Though community colleges were set up to move online — one-third of community college students take at least one online class — some programs like electrical or aerospace engineering have been impossible to operate, Mike Hansen, Michigan Community College Association president, told the legislature’s Appropriations Subcommittee on Higher Education and Community Colleges.
Hansen said that as the pandemic has put people out of work and plans for economic reengagement have a manufacturing focus, the number of people expected to enroll in community college courses to learn a skilled trade is expected to increase. Hansen pointed to a history of trends following previous economic downturns to support this claim.
“If this recession and these unemployment rates are like past recessions, we know that enrollments at a community college will increase as people who have lost their jobs and have been separated because of the pandemic from their employment, they will be returning to the community college for new skills,” Hansen said.
While some trade classes have done a good job teaching theory courses online, reports Forbes, the necessary hands-on classes still will be needed to gain certification in any of dozens of skilled trades. But leaders of trade schools across the nation agree with Hansen — something must be done to keep training students.
Sokalski illustrates the struggles trade students face during the pandemic.
She got laid off from her apprenticeship early in the pandemic, and due to a burned-down home has had to move around from place to place. This was a unique challenge for her rural Michigan community, as the digital divide is dramatic. A study done through the Quello Center at Michigan State University found that only 53% of students in rural areas have high-speed internet access, compared to 77% of students in suburbs. The study found that lack of internet access affects test scores, likelihood to pursue higher education, and what career a student may choose.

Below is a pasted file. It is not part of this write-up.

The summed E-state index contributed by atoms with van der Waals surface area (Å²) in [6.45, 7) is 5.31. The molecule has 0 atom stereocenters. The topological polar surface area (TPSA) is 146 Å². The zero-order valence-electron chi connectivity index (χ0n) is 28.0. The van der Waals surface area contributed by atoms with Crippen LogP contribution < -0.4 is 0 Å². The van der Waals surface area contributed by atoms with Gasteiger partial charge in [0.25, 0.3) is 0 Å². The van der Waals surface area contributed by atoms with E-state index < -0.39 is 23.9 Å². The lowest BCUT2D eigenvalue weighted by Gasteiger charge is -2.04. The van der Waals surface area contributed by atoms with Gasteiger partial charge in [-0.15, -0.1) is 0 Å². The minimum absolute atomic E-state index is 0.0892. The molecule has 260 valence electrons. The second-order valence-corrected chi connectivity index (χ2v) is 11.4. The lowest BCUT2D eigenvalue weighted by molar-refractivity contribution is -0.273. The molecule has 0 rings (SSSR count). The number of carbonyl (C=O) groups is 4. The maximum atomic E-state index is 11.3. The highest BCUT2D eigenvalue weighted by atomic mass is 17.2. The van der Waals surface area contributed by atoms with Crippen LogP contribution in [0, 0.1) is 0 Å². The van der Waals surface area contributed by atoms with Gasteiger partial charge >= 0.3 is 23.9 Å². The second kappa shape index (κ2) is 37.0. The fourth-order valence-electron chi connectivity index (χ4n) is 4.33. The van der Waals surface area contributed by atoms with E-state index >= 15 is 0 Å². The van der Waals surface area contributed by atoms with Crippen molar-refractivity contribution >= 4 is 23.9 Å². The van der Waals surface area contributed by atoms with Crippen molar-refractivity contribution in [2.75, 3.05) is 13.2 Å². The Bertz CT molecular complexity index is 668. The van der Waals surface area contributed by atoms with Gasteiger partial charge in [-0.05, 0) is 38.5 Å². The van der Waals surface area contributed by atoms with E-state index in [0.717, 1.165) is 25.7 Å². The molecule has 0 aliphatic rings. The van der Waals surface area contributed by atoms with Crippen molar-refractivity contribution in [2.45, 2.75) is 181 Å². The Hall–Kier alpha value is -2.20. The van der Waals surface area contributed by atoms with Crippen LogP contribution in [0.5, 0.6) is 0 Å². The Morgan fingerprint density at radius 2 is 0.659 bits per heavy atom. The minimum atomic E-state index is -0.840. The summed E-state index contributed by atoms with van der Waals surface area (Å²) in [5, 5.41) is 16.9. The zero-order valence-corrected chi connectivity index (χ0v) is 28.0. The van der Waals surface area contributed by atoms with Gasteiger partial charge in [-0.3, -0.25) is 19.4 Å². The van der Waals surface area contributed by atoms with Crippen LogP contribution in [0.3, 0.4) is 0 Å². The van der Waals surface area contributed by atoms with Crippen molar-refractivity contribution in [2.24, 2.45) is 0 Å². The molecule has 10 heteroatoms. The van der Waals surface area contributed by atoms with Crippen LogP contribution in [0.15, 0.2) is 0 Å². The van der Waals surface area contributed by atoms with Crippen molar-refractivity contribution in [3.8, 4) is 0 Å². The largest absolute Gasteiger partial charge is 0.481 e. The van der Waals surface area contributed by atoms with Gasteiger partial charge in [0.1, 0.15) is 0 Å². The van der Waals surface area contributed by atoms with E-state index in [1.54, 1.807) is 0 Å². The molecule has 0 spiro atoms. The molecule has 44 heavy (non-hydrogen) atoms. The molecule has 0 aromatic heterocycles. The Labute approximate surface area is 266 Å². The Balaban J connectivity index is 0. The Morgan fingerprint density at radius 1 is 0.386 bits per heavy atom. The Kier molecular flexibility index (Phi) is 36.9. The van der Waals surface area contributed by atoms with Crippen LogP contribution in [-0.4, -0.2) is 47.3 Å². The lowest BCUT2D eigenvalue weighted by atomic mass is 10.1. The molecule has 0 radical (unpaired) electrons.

“We’ve been bouncing from house to house during all this,” Sokalski said. “Some places don’t have internet or anything like that, so I was trying to do my online homework and it was very hard.”
Ultimately, while remote learning can still be leveraged in some ways, prioritizing trade programs for in-person education is critical to getting the next generation of skilled trade workers in place as a shortage of those workers already threatens manufacturing in the future.
“The key to America bouncing back is us digging our heels in, being brave and staying the course,” Pittsburgh Institute of Aeronautics CEO Suzanne Markle told Forbes. “If we react, if we downsize before we need to, or we close a location if we don’t have to — that’s going to delay this whole thing. So I think it’s important for us as an established institution to say, we are going to do the hard thing and keep operating.”
The Pittsburgh Institute of Aeronautics trains future aerospace technicians, many of whom can’t seek their certifications until in-person education can resume.
The Associated Press contributed to this report.